The ZIMBABWE Situation Our thoughts and prayers are with Zimbabwe
- may peace, truth and justice prevail.

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Black farmworkers arrested
SIXTY black workers who had tried to protect white farmers from attack in Zimbabwe appeared in court yesterday, as President Mugabe’s militiamen extended their campaign of destruction to a second prime farming region.

The workers and peasant farmers from the district of Wedza, about 60 miles southeast of Harare, appeared before a magistrate on charges of “public violence”. They were refused bail.

In the past three weeks more than 5,000 people, mainly black farmworkers and their families, have been driven from their homes in Wedza.

The workers were arrested on Wednesday after clashing with so-called guerilla war veterans who were trying to remove Peter Bibby, a farmer, from his land. One of the veterans’ leaders had opened fire with a shotgun and injured two workers, one of them seriously. Police arrested one of those injured after he had been released from hospital.

Yesterday at 4.30am Mr Bibby, 34, his wife, two children and his parents, drove from the farm, their two vehicles loaded with clothing, a computer and the farm radios.

At midday, having installed his family at the home of a friend near by, Mr Bibby learnt that two army trucks loaded with Zanu (PF) youths were on their way to his farm. In his sheds is tobacco worth 38million Zimbabwe dollars (£475,000). “You look back and you think, is this all going to be just a piece of charcoal when we get back?” he said.

Luckson Phiri, 36, was a farm manager on one of the first Wedza farms to be cleared of workers. “They told me to collect my things and go in 30 minutes or they would kill me,” he said.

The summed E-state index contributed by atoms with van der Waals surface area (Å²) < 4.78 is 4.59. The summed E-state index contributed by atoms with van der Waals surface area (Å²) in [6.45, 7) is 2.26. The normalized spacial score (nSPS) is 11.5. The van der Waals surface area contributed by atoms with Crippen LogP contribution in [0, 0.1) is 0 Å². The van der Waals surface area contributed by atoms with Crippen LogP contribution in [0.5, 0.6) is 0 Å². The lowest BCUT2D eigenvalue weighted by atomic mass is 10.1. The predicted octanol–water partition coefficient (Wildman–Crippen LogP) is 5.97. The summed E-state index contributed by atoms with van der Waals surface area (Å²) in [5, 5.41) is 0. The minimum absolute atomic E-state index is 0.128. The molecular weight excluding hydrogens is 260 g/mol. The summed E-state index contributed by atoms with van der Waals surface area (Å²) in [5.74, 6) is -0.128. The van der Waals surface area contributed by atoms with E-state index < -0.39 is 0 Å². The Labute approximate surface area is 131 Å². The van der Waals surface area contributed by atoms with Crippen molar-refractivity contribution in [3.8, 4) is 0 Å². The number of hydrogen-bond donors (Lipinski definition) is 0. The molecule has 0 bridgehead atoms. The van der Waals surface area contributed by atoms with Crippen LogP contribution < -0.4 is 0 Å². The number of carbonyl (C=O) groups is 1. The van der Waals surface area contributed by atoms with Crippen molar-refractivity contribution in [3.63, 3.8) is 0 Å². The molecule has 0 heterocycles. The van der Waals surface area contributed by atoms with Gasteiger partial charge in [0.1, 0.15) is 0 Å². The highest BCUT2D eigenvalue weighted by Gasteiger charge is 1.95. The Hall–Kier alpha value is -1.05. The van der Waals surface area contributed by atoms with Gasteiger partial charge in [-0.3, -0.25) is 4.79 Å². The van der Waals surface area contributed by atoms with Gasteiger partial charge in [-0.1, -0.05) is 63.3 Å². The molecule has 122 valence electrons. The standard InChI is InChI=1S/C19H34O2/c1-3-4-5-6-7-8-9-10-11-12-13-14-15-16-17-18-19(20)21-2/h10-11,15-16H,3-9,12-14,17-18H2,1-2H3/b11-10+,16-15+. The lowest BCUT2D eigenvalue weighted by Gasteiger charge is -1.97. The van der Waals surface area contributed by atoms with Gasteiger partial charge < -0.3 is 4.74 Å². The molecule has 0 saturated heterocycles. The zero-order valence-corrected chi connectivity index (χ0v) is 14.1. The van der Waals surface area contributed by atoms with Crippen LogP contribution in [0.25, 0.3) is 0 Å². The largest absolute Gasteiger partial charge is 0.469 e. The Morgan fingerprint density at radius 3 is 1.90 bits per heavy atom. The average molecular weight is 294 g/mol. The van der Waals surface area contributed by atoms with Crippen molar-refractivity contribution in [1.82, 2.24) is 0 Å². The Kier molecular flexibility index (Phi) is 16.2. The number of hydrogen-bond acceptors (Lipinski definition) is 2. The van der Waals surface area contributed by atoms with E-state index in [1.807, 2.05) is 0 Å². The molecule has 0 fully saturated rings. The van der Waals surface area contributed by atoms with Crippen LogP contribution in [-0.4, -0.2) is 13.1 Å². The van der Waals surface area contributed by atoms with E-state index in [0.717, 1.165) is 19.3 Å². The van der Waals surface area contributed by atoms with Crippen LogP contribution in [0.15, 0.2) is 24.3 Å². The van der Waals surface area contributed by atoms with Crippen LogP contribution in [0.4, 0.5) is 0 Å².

The expulsion of farm workers is a form of ethnic cleansing being practised by Mr Mugabe’s regime.

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Date: Saturday 6 October 2001
Time: 12.00am - 14.00hrs
Venue: Zimbabwe High Commission 429 Strand Street, London
Nearest tube Charing cross.
The protest is organised by concerned Zimbabweans and supporters, Human rights campaigners, Church groups and organisations, Gay rights organisations and enviromentalists. Possibly the last protest outside Zimbabwe House before the end of the year 2001. This protest shall coincide with the CHOGM meeting/protests taking place in Brisbane Australia.  The protest will shall focus on:
Finally an end to International cynicism and practices amongst the world's leadership that accepts collusionary alliances and exploitation which drasticly affect or destroy  Zimbabwe's economy and that of other African Countries, as part of the African way of life and looks elsewhere at the desperate plight of many African nations and shrugs it's shoulders and thinks things are not that bad in Zimbabwe. Here we wish to prevent Zimbabwe from becoming another Rwanda, Angola,Sierra Leone or Congo etc. Without International intervention Zimbabwe may well be heading for a civil war. Countries bordering Zimbabwe may well become places of refuge for thousands. 
Sincerely Albert Weidemann
1 Ambrose Road
North Yorkshire
Tel: 01765 607900
Durani Rapozo
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30/08/2001 21:37 - (SA) Minister joins kangaroo court
Shonhiwa Muzengu
Harare - Chinhoyi farmer, Charl Geldenhuys, and his family have fled from
Zimbabwe after Ignatius Chombo, the Minister of Local Government, Public
Works and National Housing, told them to leave following an impromptu
kangaroo court over which he presided on the farm. Chombo blamed Geldenhuys,
among other farmers in the province, for looting and disturbances in
Mashonaland West three weeks ago. Geldenhuys, Tertia and two children left
for South Africa on the night of August 10. A video shot clandestinely and